Ammonia volatilization following urea application at maize fields in the East African highlands with different soil properties

Ammonia volatilization following urea application at maize fields in the East African highlands... Use of nitrogen (N) fertilizer is underway to increase in Sub-Saharan Africa (SSA). The effect of increasing N rates on ammonia (NH3) volatilization—a main pathway of applied-N loss in cropping systems—has not been evaluated in this region. In two soils (Alfisols, ALF; and Andisols, AND) with maize crop in the East African highlands, we measured NH3 volatilization following urea broadcast at six rates (0–150 kg N ha−1) for 17 days, using a semi-open static chamber method. Immediate irrigation and urea deep placement were tested as mitigation treatments. The underlying mechanism was assessed by monitoring soil pH and mineral N (NH4 + and NO3 −) concentrations. More cumulative NH3-N was volatilized in ALF than in AND at the same urea-N rate. Generally, higher urea-N rates increased proportional NH3-N loss (percent of applied N loss as NH3-N). Based on well-fitted sigmoid models, simple surface urea application is not recommended for ALF, while up to 60 kg N ha−1 could be adopted for AND soils. The susceptibility of ALF to NH3 loss mainly resulted from its low pH buffering capacity, low cation exchange capacity, and high urease activity. Both mitigation treatments were effective. The inhibited rise of soil pH but not NH4 + concentration was the main reason for the mitigated NH3-N losses, although nitrification in the irrigation treatment might also have contributed. Our results showed that in acidic soils common to SSA croplands, proportional NH3-N loss can be substantial even at a low urea-N rate; and that the design of mitigation treatments should consider the soil’s inherent capacity to buffer NH3 loss. http://www.deepdyve.com/assets/images/DeepDyve-Logo-lg.png Biology and Fertility of Soils Springer Journals

Ammonia volatilization following urea application at maize fields in the East African highlands with different soil properties

Loading next page...
 
/lp/springer_journal/ammonia-volatilization-following-urea-application-at-maize-fields-in-1GtKkQLNAZ
Publisher
Springer Berlin Heidelberg
Copyright
Copyright © 2018 by Springer-Verlag GmbH Germany, part of Springer Nature
Subject
Life Sciences; Agriculture; Soil Science & Conservation
ISSN
0178-2762
eISSN
1432-0789
D.O.I.
10.1007/s00374-018-1270-0
Publisher site
See Article on Publisher Site

Abstract

Use of nitrogen (N) fertilizer is underway to increase in Sub-Saharan Africa (SSA). The effect of increasing N rates on ammonia (NH3) volatilization—a main pathway of applied-N loss in cropping systems—has not been evaluated in this region. In two soils (Alfisols, ALF; and Andisols, AND) with maize crop in the East African highlands, we measured NH3 volatilization following urea broadcast at six rates (0–150 kg N ha−1) for 17 days, using a semi-open static chamber method. Immediate irrigation and urea deep placement were tested as mitigation treatments. The underlying mechanism was assessed by monitoring soil pH and mineral N (NH4 + and NO3 −) concentrations. More cumulative NH3-N was volatilized in ALF than in AND at the same urea-N rate. Generally, higher urea-N rates increased proportional NH3-N loss (percent of applied N loss as NH3-N). Based on well-fitted sigmoid models, simple surface urea application is not recommended for ALF, while up to 60 kg N ha−1 could be adopted for AND soils. The susceptibility of ALF to NH3 loss mainly resulted from its low pH buffering capacity, low cation exchange capacity, and high urease activity. Both mitigation treatments were effective. The inhibited rise of soil pH but not NH4 + concentration was the main reason for the mitigated NH3-N losses, although nitrification in the irrigation treatment might also have contributed. Our results showed that in acidic soils common to SSA croplands, proportional NH3-N loss can be substantial even at a low urea-N rate; and that the design of mitigation treatments should consider the soil’s inherent capacity to buffer NH3 loss.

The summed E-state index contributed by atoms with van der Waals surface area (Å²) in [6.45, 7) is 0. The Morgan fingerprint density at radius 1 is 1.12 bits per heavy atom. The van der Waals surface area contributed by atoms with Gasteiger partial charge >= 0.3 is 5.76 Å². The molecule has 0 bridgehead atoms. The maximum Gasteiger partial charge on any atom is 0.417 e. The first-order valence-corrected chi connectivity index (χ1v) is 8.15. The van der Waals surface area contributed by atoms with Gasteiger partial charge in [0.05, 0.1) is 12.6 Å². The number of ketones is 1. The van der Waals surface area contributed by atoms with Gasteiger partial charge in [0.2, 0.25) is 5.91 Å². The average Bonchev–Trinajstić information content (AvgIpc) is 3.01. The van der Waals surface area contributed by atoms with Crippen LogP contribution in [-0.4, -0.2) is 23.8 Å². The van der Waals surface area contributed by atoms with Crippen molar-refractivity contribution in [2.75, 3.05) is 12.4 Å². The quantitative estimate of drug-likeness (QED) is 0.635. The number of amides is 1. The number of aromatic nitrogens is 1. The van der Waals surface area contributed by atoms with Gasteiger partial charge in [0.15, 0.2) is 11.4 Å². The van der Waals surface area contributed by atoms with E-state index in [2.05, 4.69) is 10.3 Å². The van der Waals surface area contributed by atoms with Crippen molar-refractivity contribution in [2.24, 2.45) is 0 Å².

Journal

Biology and Fertility of SoilsSpringer Journals

Published: Feb 28, 2018

References

You’re reading a free preview. Subscribe to read the entire article.


DeepDyve is your
personal research library

It’s your single place to instantly
discover and read the research
that matters to you.

Enjoy affordable access to
over 12 million articles from more than
10,000 peer-reviewed journals.

All for just $49/month

Explore the DeepDyve Library

Unlimited reading

Read as many articles as you need. Full articles with original layout, charts and figures. Read online, from anywhere.

Stay up to date

Keep up with your field with Personalized Recommendations and Follow Journals to get automatic updates.

Organize your research

It’s easy to organize your research with our built-in tools.

Your journals are on DeepDyve

Read from thousands of the leading scholarly journals from SpringerNature, Elsevier, Wiley-Blackwell, Oxford University Press and more.

All the latest content is available, no embargo periods.

See the journals in your area

Monthly Plan

  • Read unlimited articles
  • Personalized recommendations
  • No expiration
  • Print 20 pages per month
  • 20% off on PDF purchases
  • Organize your research
  • Get updates on your journals and topic searches

$49/month

Start Free Trial

14-day Free Trial

Best Deal — 39% off

Annual Plan

  • All the features of the Professional Plan, but for 39% off!
  • Billed annually
  • No expiration
  • For the normal price of 10 articles elsewhere, you get one full year of unlimited access to articles.

$588

$360/year

billed annually
Start Free Trial

14-day Free Trial